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Polis and Massie Call for Transparency in US trade agreements

Letter to Trade Ambassador requests a balanced approach to U.S. intellectual property framework

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Washington, Dec 12, 2013 | comments

Today, Representatives Jared Polis (D-CO) and Thomas Massie (R-KY) sent a letter to U.S. Trade Representative Michael Froman requesting for transparency, particularly with respect to the intellectual property rights chapters, as the final rounds of the Trans-Pacific Partnership Agreement (TPP) are negotiated. The Congressmen also called for increase public engagement in the TPP negotiations with a range of diverse stakeholders to ensure that the final agreement maintains a balanced intellectual property system.

"We must ensure our trade policy is transparent and balanced," said Representative Polis. "Ensuring a balanced IP chapter will promote a thriving digital economy that is in everyone's interest- from content creators, to users and intermediaries. As digital trade expands, Congress and the Administration must work together to get the policy right. If we properly design our digital-trade policy system, we can positively develop the global economy for decades to come."

Polis and Massie expressed concern that important stakeholders including civil society groups, businesses, and academics have not been able to participate meaningfully in the treaty process, which is resulting in an imbalanced intellectual property system. In particular, they note that the TPP Intellectual Property Rights chapter leaked in November 2013 would place undue restrictions on our copyright laws, harming our innovation, our economy, and an open and free Internet. For instance, the leaked treaty draft includes language that would seemingly make any permanent fix to unlocking cellphones illegal.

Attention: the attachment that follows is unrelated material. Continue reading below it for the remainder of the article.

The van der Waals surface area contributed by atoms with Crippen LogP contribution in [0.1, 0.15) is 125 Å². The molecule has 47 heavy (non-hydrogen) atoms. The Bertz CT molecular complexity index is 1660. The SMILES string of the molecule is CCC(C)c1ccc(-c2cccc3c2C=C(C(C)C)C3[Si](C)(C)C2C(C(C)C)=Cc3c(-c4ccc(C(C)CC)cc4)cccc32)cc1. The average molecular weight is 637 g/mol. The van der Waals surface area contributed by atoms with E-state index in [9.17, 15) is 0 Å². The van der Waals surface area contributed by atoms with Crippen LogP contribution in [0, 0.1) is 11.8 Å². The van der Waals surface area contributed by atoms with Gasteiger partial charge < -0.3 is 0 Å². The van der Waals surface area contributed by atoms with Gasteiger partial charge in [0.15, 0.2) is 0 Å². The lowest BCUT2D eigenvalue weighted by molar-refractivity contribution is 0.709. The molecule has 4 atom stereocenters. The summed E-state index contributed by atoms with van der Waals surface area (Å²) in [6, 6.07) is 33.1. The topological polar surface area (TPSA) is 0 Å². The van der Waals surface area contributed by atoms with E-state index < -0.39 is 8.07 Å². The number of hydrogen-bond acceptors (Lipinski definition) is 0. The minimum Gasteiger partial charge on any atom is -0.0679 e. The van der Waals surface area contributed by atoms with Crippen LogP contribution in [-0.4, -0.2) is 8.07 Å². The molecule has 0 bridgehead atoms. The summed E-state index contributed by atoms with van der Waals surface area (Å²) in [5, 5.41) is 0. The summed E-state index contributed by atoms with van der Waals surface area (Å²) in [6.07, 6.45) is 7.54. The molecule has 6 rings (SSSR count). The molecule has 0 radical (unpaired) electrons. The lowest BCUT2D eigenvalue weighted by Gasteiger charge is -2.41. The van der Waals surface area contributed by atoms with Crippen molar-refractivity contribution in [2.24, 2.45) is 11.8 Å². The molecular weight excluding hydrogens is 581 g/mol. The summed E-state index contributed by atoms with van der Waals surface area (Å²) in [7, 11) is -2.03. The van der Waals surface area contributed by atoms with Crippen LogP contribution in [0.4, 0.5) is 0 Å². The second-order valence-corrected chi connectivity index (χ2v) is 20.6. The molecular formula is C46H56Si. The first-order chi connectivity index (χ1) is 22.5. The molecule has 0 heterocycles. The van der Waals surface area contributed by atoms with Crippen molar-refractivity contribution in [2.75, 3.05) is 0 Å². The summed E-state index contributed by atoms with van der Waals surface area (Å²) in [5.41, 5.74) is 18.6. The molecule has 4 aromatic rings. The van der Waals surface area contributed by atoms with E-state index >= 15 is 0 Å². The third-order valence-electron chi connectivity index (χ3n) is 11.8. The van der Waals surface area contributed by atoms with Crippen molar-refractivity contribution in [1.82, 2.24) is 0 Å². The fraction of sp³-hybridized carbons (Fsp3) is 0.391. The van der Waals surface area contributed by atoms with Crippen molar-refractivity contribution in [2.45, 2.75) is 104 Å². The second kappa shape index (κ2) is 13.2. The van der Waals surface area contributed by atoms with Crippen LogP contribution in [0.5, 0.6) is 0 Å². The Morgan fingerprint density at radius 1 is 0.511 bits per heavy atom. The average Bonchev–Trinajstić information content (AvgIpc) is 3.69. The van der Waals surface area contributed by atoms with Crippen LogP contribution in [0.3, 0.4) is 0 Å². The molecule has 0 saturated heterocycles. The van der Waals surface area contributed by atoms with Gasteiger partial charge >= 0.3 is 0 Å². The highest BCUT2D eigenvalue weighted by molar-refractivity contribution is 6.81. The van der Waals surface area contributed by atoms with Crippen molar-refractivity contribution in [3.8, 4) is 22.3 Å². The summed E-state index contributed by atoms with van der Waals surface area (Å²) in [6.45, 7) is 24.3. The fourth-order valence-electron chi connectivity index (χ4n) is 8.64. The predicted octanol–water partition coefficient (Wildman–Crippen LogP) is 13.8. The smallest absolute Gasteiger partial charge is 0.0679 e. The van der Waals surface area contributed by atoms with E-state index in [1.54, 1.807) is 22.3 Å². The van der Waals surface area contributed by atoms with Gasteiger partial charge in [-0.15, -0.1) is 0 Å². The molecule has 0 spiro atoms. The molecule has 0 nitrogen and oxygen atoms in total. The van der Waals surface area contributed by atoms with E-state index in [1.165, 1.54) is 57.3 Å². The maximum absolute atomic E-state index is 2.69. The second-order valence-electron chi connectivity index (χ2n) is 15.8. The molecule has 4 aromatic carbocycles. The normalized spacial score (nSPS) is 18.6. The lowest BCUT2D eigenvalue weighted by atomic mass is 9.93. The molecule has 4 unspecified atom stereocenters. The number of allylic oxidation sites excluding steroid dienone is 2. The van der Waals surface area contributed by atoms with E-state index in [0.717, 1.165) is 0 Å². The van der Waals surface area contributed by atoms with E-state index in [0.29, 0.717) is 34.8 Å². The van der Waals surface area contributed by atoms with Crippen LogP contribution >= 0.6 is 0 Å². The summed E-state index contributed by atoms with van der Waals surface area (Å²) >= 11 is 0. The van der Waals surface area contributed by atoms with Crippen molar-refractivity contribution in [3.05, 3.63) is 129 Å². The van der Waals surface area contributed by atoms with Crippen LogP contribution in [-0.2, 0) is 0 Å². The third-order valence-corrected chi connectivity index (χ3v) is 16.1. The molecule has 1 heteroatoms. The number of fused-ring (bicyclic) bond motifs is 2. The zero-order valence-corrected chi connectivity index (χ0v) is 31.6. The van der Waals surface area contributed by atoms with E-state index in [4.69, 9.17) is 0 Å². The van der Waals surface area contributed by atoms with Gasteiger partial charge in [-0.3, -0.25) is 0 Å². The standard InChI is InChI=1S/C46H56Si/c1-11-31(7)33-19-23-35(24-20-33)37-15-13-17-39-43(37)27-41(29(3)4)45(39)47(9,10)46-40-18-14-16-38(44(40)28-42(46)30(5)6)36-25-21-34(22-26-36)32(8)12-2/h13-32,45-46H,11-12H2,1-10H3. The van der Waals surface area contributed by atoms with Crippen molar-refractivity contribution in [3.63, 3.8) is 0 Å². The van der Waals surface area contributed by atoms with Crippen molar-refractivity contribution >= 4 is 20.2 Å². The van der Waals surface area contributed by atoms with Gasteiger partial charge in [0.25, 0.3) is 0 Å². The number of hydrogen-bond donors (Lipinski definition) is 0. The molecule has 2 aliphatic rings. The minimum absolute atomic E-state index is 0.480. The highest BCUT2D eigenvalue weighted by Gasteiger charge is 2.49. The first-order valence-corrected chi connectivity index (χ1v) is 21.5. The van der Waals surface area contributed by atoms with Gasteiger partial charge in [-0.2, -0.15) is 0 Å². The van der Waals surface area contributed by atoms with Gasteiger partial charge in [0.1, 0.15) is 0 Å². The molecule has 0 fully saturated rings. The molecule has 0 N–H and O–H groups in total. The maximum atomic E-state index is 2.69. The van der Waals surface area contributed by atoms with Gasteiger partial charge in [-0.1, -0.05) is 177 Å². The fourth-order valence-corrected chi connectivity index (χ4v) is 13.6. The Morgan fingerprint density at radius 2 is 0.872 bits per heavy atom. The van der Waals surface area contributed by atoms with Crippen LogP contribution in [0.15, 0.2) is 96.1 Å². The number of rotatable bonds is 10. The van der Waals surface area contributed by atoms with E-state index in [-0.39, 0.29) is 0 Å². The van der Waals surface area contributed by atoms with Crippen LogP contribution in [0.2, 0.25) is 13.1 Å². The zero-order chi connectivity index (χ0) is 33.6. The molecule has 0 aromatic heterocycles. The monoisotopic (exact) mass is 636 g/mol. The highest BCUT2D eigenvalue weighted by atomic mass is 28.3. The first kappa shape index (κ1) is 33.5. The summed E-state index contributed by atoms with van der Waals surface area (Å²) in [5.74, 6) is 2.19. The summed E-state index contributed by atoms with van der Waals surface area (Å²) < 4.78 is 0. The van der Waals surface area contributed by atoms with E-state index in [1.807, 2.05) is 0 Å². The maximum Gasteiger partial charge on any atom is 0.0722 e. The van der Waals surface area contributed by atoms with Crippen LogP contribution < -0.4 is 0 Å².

To that end, Representatives Polis and Massie encourage the Administration to work with the negotiating parties to publicly release the current official text of the TPP intellectual property and related chapters—or at least summaries of these proposals—and invite public comments on such provisions before the agreement is concluded.

Congressman Polis has also been an outspoken critic of the lack of transparency surrounding the intellectual property provisions contained in the Trans-Pacific Partnership (TPP) and the impact these provisions have on a free and open Internet. Last September, he joined with Senator Ron Wyden (D-OR) and Representative Darrell Issa (R-CA) calling on the U.S. Trade Representative in a letter to publicly release "detailed information" about the intellectual property provisions, which are of particular importance to the public, currently being negotiated in the TPP. And this past August, he and Congressman Massie led a bipartisan letter to Representative Froman on the issue.

The text of the letter follows.

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December 12, 2013

The Honorable Michael Froman
United States Trade Representative
600 17th Street NW
Washington, D.C. 20508

Dear Ambassador Froman,